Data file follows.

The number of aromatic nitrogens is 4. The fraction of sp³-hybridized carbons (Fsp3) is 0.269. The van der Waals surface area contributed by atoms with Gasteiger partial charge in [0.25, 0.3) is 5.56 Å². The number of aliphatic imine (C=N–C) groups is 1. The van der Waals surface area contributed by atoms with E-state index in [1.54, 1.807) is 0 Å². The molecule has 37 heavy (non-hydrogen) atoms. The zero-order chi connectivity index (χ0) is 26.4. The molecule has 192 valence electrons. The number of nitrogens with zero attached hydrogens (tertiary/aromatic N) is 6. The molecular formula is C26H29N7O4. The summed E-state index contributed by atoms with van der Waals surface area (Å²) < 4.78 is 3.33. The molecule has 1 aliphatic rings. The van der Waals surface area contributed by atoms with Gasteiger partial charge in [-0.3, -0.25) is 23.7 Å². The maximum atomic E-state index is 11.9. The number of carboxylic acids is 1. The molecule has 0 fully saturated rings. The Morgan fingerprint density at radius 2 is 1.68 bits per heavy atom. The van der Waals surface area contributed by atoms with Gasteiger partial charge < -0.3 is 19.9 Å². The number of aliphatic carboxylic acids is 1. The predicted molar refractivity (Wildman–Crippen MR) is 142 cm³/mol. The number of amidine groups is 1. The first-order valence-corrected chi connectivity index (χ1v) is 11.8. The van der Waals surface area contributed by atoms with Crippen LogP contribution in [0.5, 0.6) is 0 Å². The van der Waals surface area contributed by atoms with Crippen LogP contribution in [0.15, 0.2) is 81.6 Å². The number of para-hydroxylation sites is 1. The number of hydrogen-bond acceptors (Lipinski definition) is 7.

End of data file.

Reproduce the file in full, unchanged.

The number of aromatic nitrogens is 4. The fraction of sp³-hybridized carbons (Fsp3) is 0.269. The van der Waals surface area contributed by atoms with Gasteiger partial charge in [0.25, 0.3) is 5.56 Å². The number of aliphatic imine (C=N–C) groups is 1. The van der Waals surface area contributed by atoms with E-state index in [1.54, 1.807) is 0 Å². The molecule has 37 heavy (non-hydrogen) atoms. The zero-order chi connectivity index (χ0) is 26.4. The molecule has 192 valence electrons. The number of nitrogens with zero attached hydrogens (tertiary/aromatic N) is 6. The molecular formula is C26H29N7O4. The summed E-state index contributed by atoms with van der Waals surface area (Å²) < 4.78 is 3.33. The molecule has 1 aliphatic rings. The van der Waals surface area contributed by atoms with Gasteiger partial charge in [-0.3, -0.25) is 23.7 Å². The maximum atomic E-state index is 11.9. The number of carboxylic acids is 1. The molecule has 0 fully saturated rings. The Morgan fingerprint density at radius 2 is 1.68 bits per heavy atom. The van der Waals surface area contributed by atoms with Gasteiger partial charge < -0.3 is 19.9 Å². The number of aliphatic carboxylic acids is 1. The predicted molar refractivity (Wildman–Crippen MR) is 142 cm³/mol. The number of amidine groups is 1. The first-order valence-corrected chi connectivity index (χ1v) is 11.8. The van der Waals surface area contributed by atoms with Crippen LogP contribution in [0.5, 0.6) is 0 Å². The van der Waals surface area contributed by atoms with Crippen LogP contribution in [0.15, 0.2) is 81.6 Å². The number of para-hydroxylation sites is 1. The number of hydrogen-bond acceptors (Lipinski definition) is 7.